She's a warrior. A warrior for you and thank you for this family. May your angels go about protecting each one of them and protect this ministry and thank you for all they're doing. And Lord, would you bless this ministry to help marriages come clean. The truth really does set us free. I pray for truth, for courage, for couples to step in, to take what's in the darkness into the light and you would transform them and transform their legacy. That the world could be reached, the gospel could be shared through our weakness.
Use this to lead people to Jesus. In his name, amen. Amen.
Amen. You're listening to Dave and Anne Wilson with Phil and Priscilla Fretwell and their daughter Sarah on Family Life Today. I highly recommend picking up the Fretwell's book called Savage Marriage, Triumph Over Betrayal and Sexual Addiction.
You can pick up a copy at familylifetoday.com to read more and see how God has redeemed their story. So you might be feeling a little bit like Phil. It's terrifying telling kids difficult things. Well, we want to make one of those things a little bit easier for you. The baby question.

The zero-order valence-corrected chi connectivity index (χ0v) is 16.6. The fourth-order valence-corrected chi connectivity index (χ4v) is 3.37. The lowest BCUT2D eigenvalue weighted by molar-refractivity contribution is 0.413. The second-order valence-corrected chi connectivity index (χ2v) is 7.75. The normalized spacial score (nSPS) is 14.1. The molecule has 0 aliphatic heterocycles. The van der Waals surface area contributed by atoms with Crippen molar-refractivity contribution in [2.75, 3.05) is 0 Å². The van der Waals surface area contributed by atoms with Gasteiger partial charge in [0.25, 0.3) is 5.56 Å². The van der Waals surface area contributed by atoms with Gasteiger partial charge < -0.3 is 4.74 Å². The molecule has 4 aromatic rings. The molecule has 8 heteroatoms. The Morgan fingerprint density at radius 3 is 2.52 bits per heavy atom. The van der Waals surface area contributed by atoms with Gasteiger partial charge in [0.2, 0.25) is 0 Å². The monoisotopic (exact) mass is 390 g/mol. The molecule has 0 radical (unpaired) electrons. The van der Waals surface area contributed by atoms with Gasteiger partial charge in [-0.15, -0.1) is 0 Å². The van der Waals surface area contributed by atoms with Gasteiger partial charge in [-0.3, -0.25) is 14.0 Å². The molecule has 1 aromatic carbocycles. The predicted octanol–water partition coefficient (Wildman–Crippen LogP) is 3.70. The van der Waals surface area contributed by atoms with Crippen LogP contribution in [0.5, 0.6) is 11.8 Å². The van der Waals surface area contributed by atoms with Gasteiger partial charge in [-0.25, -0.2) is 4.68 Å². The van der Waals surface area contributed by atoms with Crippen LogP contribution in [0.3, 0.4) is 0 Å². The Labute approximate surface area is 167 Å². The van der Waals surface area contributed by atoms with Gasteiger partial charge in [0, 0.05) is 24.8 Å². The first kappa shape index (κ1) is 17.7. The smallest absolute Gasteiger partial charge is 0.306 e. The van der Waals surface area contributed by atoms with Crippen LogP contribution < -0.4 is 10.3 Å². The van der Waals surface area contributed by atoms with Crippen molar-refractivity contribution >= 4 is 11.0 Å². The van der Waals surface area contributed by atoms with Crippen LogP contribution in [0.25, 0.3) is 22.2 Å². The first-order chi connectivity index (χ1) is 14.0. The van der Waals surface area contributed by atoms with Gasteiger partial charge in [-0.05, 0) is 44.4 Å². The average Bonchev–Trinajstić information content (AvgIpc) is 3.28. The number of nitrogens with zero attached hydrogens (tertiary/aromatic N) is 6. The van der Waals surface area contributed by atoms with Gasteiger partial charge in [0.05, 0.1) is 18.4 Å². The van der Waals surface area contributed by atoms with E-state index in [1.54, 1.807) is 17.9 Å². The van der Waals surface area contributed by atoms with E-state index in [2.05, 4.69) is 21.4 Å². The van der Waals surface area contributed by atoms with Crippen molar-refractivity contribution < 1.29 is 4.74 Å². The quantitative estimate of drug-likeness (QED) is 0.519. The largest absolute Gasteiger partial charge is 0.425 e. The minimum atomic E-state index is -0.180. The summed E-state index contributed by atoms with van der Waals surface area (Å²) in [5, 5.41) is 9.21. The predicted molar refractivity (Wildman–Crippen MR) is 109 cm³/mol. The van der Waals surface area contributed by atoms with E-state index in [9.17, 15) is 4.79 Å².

Maybe you have small ones asking where they came from. Well, when you give any amount this week, we want to send you a copy of Justin and Lindsay Holcomb's book to help make answering that question a little bit easier. Their book is called God Made Babies, helping parents answer the baby question. It's our way of helping you out and saying thanks when you give anytime this week. If you're feeling like God is calling you to partner with us with a donation, you can go online to familylifetoday.com or you can give us a call with your donation at 800-358-6329. It could be a one-time gift or a recurring monthly gift.
Again, the number is 800, F as in family, L as in life, and then the word today. And feel free to snail mail us and drop something in the mail to Family Life, 100 Lakehart Drive, Orlando, Florida, 32832. If you know anyone who needs to hear conversations like today's, would you share it from wherever you get your podcasts? And while you're there, you can help others learn about family life today by leaving us a review. Well, next week, Dave and Ann Wilson will be joined by Jason and Tori Benham to talk about how they transformed their marriage and started winning together. On behalf of Dave and Ann Wilson, I'm Shelby Abbott. We'll see you back next time for another edition of Family Life Today. Family Life Today is a production of Family Life, a crew ministry helping you pursue the relationships that matter most.
Whisper: medium.en / 2023-03-25 05:25:16 / 2023-03-25 05:36:38 / 11